“I believe the best option for my year 12 ATAR and HSC examinations is to cancel exams and provide students with a generous estimate mark based off of assessment performance,” said student Daniel Petrevski.
Another student with ADHD and dyslexia said two lockdowns in two years was particularly difficult for students with learning disabilities and mental health issues. “I believe they should get rid of the HSC exams and average our grades out,” she said.
However, other educators said it was too early to make a decision about the HSC.“Students have been working towards achieving their HSC for years and improving as they go, [so] to cut them off now seems premature to me,” said Santa Sabina head Paulina Skerman.
The president of the NSW Teachers Federation, Angelo Gavrielatos, also said it was too early to make the call. Craig Petersen from the Secondary Principals Council agreed.
Regional schools are still operating as normal, with year 12 attending class. David Smith, the principal of Calrossy Anglican School in Tamworth, also said it was too early to cancel HSC exams. “To suddenly create doubt in the minds of HSC kids puts them in a difficult situation,” he said.
Robin Nagy, the director of Academic Profiles, which examines HSC data for the independent sector, said exams were important because they allowed examining authorities to judge if the assessment marks given by schools were too high or too low.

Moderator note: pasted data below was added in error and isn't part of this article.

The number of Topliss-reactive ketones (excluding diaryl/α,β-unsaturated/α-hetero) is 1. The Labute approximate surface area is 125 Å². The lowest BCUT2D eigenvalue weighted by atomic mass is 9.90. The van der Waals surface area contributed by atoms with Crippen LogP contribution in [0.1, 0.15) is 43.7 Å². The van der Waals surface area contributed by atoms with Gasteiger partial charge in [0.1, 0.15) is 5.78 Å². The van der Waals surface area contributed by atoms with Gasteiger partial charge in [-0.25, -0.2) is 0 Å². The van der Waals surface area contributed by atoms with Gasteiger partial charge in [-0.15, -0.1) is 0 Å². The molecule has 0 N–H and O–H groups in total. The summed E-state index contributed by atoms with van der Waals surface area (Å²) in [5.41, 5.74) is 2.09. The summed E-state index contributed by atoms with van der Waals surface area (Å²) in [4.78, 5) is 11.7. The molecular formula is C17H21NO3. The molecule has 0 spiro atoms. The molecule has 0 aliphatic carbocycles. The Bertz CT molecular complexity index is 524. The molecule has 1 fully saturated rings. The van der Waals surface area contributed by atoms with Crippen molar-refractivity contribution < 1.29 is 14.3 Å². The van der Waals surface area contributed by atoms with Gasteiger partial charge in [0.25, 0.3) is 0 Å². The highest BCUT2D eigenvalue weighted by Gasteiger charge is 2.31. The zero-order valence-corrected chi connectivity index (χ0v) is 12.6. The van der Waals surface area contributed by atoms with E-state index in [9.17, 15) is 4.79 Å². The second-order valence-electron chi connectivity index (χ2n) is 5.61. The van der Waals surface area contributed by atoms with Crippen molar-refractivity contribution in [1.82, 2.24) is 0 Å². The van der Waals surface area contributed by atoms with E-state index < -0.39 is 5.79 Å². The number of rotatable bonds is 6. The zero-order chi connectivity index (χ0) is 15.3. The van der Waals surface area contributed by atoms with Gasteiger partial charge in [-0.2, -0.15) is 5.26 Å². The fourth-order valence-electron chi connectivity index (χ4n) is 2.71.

“What the HSC [exam] provides is a form of moderation from school to school,” he said. If teachers are asked to judge their own students’ work without state-wide exam results to help moderate those marks, “it’s a clear conflict of interest”.
“The situation in NSW is very challenging but the problem with going straight towards a non-external exam is [that] unless you’ve established some kind of mechanism to moderate between schools, it’s extremely difficult to do so.”
Many students told the Herald they did not want the exams cancelled. “Some of us have had trouble with our assessments and don’t want our final ATAR to be as low as our assessment marks are,” said one student from Northmead in Sydney.
Another, Jackson Boyd from St Luke’s Grammar, said cancelling the exams was a “preposterous idea. We have spent 13 years of our schooling lives being taught about the ‘big, bad, scary test at the end of the road’ and to finally reach it and for it to be cancelled would be quite ridiculous.”
The United Kingdom cancelled its school-leaving exams in 2020 and used teacher estimates instead, although there were concerns that some teachers over-estimated students’ potential results and others under-estimated them. It has also cancelled the 2021 exams but is fine-tuning its approach.
The International Baccalaureate Organization also abandoned its northern hemisphere mid-year examinations in May 2020. Instead, trained examiners marked school assessments and teachers were asked to give a predicted grade.
Despite a three-month lockdown between July and October, Victoria never cancelled its exams and was able to hold them slightly later than usual. It also offered a misadventure provision for all students, an option many education officials think is the better model for NSW to follow.
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